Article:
• Each of these techniques treats AKs by destroying the superficial layers of the skin through physical or chemical means.

Photodynamic Therapy (PDT)

PDT is a procedural field therapy that utilizes topical 5-aminolevulinic acid (ALA) or methyl aminolevulinate to target AKs. These molecules preferentially find their way into the hyperproliferating cells, which lack normal cell to cell adhesion junctions, and are converted intracellularly to protoporphyrin IX (PpIX).19 This photosensitizer is then exposed to blue or red light, which corresponds to the peaks in the absorption spectrum of PpIX, resulting in a phototoxic reaction that destroys the abnormal cell.19
  • PDT is effective for the treatment of multiple and diffuse AKs, and the cosmetic results are generally excellent.
  • PDT is not suited for treating thicker or deeper AKs19 and is generally reserved for patients who exhibit an inadqueate response to topical field therapy or cryosurgery.
  • Patients may experience erythema, edema, and a burning sensation during therapy.

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Conclusion

There is no widely accepted algorithm for the treatment of AKs. Often several different treatment regiments must be employed to manage AKs, especially with widespread or resistant cases. As always, the best way to manage AKs is prevention by avoiding exposure to significant or unnecessary UV radiation. Family physicians can play an important role in encouraging patients to wear broad-based sunscreens, wide-brimmed hat, protective eyewear, and avoiding the sun during peak hours, which may prevent recurrence or limit the progression of AKs. Furthermore, patients are well-served by offering education on the potential side-effects and expected onset of action of topical field therapies.

References

  1. Salasche SJ. Epidemiology of actinic keratoses and squamous cell carcinoma. J Am Acad Dermatol 42(1 Pt 2):S4-7 (2000 Jan).
  2. Grossman D, Leffell DJ. The molecular basis of nonmelanoma skin cancer. Arch Dermatol 133(10):1263-70 (1997 Oct).
  3. Gupta AK, Cooper EA, Feldman SR, et al. A survey of office visits for actinic keratosis as reported by NAMCS, 1990–1999. National Ambulatory Medical Care Survey. Cutis 70(2 Suppl):S8-13 (2002 Aug).
  4. Moy RL. Clinical presentation of actinic keratoses and squamous cell carcinoma. J Am Acad Dermatol 42(1 Pt 2):S8–10 (2000 Jan).
  5. Duncan KO, Geisse JK, Leffell DJ. Chapter 113. Epithelial Precancerous Lesions. In: Wolff K, Goldsmith LA, Katz SI, et al. (eds.) Fitzpatrick's Dermatology in General Medicine: 7th edition. New York, USA: McGraw-Hill Companies (2008).
  6. Glogau RG. The risk of progression to invasive disease. J Am Acad Dermatol 42(1 Pt 2):S23-4 (2000 Jan).
  7. Dinehart SM. The treatment of actinic keratoses. J Am Acad Dermatol 42 (1 Pt 2):S25-8 (2000 Jan).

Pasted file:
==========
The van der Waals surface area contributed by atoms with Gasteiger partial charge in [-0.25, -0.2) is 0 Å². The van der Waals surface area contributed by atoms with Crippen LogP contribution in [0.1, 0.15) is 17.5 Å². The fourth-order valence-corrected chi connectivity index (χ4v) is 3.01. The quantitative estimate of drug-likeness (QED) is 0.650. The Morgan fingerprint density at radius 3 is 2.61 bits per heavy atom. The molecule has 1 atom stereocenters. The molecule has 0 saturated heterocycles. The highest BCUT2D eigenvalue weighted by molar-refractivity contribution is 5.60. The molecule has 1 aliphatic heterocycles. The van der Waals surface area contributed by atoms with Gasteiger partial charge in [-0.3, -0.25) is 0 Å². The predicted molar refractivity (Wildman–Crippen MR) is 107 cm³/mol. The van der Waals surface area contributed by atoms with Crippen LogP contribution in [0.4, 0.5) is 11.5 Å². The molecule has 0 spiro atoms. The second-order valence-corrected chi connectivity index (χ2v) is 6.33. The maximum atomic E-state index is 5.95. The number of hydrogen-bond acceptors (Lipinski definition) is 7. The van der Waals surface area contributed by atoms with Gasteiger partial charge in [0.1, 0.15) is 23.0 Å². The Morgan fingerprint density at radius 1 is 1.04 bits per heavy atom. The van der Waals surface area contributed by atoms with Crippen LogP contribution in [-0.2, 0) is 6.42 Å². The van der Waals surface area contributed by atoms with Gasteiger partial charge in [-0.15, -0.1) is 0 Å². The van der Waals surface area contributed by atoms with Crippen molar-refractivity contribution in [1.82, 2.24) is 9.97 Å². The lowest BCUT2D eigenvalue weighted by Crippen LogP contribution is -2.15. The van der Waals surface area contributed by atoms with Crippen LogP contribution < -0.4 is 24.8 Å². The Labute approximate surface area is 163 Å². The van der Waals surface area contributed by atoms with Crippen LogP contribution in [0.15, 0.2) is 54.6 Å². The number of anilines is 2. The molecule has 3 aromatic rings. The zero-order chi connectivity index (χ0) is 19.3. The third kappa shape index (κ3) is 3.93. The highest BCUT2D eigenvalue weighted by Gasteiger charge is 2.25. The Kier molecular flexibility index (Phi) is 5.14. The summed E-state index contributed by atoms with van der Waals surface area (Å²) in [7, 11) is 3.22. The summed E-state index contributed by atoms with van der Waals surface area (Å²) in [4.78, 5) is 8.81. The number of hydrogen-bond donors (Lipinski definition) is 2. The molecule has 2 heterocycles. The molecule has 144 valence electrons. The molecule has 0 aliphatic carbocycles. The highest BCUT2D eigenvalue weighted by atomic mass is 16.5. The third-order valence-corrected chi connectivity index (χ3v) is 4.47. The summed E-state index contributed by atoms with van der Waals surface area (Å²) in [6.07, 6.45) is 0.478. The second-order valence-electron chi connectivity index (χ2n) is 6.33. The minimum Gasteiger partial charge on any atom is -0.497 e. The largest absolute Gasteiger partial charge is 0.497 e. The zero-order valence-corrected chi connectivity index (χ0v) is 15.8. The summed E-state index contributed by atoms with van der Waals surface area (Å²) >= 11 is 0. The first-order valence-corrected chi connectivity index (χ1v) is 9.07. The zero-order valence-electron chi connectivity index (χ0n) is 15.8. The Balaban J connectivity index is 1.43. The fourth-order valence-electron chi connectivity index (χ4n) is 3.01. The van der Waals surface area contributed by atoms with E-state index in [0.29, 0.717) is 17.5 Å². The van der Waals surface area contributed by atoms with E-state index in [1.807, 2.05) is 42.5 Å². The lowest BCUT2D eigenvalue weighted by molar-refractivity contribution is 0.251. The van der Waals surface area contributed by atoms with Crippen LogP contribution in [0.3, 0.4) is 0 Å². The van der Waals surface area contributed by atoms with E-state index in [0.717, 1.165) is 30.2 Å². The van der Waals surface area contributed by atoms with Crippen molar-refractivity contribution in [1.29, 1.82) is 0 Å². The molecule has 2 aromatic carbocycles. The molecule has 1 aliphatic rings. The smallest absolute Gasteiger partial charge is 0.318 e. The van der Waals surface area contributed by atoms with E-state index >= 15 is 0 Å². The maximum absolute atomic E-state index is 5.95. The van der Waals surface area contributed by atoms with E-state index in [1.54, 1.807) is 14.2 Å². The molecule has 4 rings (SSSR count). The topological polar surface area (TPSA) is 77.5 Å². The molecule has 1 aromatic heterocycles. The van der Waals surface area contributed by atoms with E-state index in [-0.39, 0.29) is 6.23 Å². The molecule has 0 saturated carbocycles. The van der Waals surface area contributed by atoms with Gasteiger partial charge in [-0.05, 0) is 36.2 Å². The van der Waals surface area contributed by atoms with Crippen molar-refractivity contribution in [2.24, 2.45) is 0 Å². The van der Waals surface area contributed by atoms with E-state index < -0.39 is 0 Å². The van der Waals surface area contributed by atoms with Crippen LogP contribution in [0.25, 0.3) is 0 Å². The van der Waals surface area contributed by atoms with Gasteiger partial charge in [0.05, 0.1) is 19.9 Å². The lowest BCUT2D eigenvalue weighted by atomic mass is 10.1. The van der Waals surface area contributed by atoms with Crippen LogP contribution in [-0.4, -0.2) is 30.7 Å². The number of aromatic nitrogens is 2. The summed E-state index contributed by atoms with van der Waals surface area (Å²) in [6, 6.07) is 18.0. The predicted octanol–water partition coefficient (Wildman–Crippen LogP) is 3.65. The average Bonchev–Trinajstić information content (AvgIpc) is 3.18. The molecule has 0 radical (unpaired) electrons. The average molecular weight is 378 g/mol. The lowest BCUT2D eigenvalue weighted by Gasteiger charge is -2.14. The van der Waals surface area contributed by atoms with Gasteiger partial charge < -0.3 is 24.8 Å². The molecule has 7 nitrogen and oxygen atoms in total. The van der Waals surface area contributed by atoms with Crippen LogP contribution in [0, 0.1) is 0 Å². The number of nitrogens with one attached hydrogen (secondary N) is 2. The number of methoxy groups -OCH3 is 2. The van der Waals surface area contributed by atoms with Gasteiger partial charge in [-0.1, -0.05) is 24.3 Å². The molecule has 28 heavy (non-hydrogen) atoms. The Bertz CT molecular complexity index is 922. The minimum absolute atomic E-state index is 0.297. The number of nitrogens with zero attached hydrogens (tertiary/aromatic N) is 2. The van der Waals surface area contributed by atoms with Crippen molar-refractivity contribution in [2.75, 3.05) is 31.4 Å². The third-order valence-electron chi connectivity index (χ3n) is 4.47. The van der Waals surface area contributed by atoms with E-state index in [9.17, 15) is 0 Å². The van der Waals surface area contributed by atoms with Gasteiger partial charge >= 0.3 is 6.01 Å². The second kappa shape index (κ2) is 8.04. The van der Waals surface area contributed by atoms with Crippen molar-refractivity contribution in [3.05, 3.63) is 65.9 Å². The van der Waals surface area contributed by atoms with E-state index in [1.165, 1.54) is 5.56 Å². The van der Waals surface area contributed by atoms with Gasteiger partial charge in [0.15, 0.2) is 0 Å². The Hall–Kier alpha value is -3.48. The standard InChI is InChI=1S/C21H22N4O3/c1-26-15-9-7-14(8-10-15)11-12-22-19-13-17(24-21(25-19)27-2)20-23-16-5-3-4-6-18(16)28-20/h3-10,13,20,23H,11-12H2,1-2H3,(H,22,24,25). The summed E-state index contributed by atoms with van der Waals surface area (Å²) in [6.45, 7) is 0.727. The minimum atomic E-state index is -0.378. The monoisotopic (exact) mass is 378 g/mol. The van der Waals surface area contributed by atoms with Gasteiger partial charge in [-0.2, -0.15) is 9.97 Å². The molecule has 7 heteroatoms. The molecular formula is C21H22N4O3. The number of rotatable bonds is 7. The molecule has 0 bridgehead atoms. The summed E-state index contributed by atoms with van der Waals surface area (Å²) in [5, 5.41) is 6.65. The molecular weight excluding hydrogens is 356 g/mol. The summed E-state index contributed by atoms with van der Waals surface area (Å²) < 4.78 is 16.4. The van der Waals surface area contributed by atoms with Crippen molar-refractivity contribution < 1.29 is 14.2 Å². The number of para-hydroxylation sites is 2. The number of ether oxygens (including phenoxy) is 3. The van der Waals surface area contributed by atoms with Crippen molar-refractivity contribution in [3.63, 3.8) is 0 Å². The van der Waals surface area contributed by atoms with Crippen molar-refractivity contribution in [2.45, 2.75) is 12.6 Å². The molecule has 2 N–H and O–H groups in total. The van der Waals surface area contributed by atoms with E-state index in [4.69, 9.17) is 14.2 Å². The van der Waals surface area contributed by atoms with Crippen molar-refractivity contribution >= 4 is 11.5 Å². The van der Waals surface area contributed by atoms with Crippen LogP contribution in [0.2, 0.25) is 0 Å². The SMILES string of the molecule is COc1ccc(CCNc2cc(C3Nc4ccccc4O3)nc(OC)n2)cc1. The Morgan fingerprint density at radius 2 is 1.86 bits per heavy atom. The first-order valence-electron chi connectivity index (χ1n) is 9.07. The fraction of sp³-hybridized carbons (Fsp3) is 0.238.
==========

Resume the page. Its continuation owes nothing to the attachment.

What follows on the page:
8. Thai KE, Fergin P, Freeman M, et al. A prospective study of the use of cryosurgery for the treatment of actinic keratoses. Int J Dermatol 43(9):687-92 (2004 Sep).
  9. Braakhuis BJ, Tabor MP, Kummer JA, et al. A genetic explanation of Slaughter’s concept of field cancerization: evidence and clinical implications. Cancer Res 63(8): 1727-30 (2003 Apr 15).
  10. Eaglstein WH,Weinstein GD, Frost P. Fluorouracil: mechanism of action in human skin and actinic keratoses, I: effect on DNA synthesis in vivo. Arch Dermatol 101(2):132-9 (1970 Feb).
  11. Gupta AK. The management of actinic keratoses in the United States with topical fluorouracil: a pharmacoeconomic evaluation. Cutis 70(2 Suppl):30-6 (2002 Aug).
  12. Bercovitch L. Topical chemotherapy of actinic keratoses of the upper extremity with tretinoin and 5-fluorouracil: A double-blind controlled study. Br J Dermatol 116(4):549-52 (1987 Apr).
  13. Stockfleth E, Kerl H; Guideline Subcommittee of the European Dermatology Forum. Guidelines for the management of actinic keratoses. Eur J Dermatol 16(6):599-606 (2006 Nov-Dec).
  14. Ganjian S, Ourian AJ, Shamtoub G, et al. Off-label indications for imiquimod. Dermatology Online Journal 15(5):4 (2009 May).
  15. Dummer R, Urosevic M, Kempf W, et al. Imiquimod in basal cell carcinoma: how does it work? Br J Dermatol 149(suppl 66):57-58 (2003 Nov).
  16. Stockfleth E, Meyer T, Benninghoff B, et al. A randomized, double-blind, vehicle controlled study to assess 5% imiquimod cream for the treatment of multiple actinic keratoses. Arch Dermatol 138(11):1498-502 (2002 Nov).
  17. Swanson N, Abramovits W, Berman B, et al. Imiquimod 2.5% and 3.75% for the treatment of actinic keratoses: results of 2 placebo-controlled studies of daily application to the face and balding scalp for two 2-week cycles. J Am Acad Dermatol 62(4):582-90 (2010 Apr).
  18. Hanke CW, Beer KR, Stockfleth E, et al. Imiquimod 2.5% and 3.75% for the treatment of actinic keratoses: results of 2 placebo-controlled studies of daily application to the face and balding scalp for two 3-week cycles. J Am Acad Dermatol 62(4):573-81 (2010 Apr).
  19. Silapunt S, Goldberg LH, Alam M. Topical and light-based treatments for actinic keratoses. Semin Cutan Med Surg 22(3):162–70 (2003 Sep).